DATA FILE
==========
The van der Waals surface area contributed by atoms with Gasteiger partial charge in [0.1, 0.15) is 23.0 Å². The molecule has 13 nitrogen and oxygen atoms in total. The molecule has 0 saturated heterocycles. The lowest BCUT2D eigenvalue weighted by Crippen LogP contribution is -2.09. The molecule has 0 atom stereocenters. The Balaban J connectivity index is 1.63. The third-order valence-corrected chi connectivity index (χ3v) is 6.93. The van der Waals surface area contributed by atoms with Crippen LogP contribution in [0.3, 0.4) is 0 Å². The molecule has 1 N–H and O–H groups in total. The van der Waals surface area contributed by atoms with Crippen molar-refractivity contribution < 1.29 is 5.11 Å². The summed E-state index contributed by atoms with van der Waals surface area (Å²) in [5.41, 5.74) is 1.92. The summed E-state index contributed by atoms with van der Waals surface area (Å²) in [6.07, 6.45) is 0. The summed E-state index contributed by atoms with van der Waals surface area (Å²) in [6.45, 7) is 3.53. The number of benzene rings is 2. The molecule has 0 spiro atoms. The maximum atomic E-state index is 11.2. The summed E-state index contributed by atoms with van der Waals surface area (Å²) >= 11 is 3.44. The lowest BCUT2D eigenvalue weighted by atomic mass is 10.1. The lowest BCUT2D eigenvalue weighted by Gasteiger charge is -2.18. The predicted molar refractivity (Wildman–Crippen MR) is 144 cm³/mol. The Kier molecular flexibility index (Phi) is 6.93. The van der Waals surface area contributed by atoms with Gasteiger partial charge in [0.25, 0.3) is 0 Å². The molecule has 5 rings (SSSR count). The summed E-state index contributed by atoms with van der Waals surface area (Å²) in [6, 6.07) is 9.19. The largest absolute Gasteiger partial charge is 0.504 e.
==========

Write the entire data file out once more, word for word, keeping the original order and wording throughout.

The van der Waals surface area contributed by atoms with Gasteiger partial charge in [0.1, 0.15) is 23.0 Å². The molecule has 13 nitrogen and oxygen atoms in total. The molecule has 0 saturated heterocycles. The lowest BCUT2D eigenvalue weighted by Crippen LogP contribution is -2.09. The molecule has 0 atom stereocenters. The Balaban J connectivity index is 1.63. The third-order valence-corrected chi connectivity index (χ3v) is 6.93. The van der Waals surface area contributed by atoms with Crippen LogP contribution in [0.3, 0.4) is 0 Å². The molecule has 1 N–H and O–H groups in total. The van der Waals surface area contributed by atoms with Crippen molar-refractivity contribution < 1.29 is 5.11 Å². The summed E-state index contributed by atoms with van der Waals surface area (Å²) in [5.41, 5.74) is 1.92. The summed E-state index contributed by atoms with van der Waals surface area (Å²) in [6.07, 6.45) is 0. The summed E-state index contributed by atoms with van der Waals surface area (Å²) in [6.45, 7) is 3.53. The number of benzene rings is 2. The molecule has 0 spiro atoms. The maximum atomic E-state index is 11.2. The summed E-state index contributed by atoms with van der Waals surface area (Å²) >= 11 is 3.44. The lowest BCUT2D eigenvalue weighted by atomic mass is 10.1. The lowest BCUT2D eigenvalue weighted by Gasteiger charge is -2.18. The predicted molar refractivity (Wildman–Crippen MR) is 144 cm³/mol. The Kier molecular flexibility index (Phi) is 6.93. The van der Waals surface area contributed by atoms with Gasteiger partial charge in [0.25, 0.3) is 0 Å². The molecule has 5 rings (SSSR count). The summed E-state index contributed by atoms with van der Waals surface area (Å²) in [6, 6.07) is 9.19. The largest absolute Gasteiger partial charge is 0.504 e.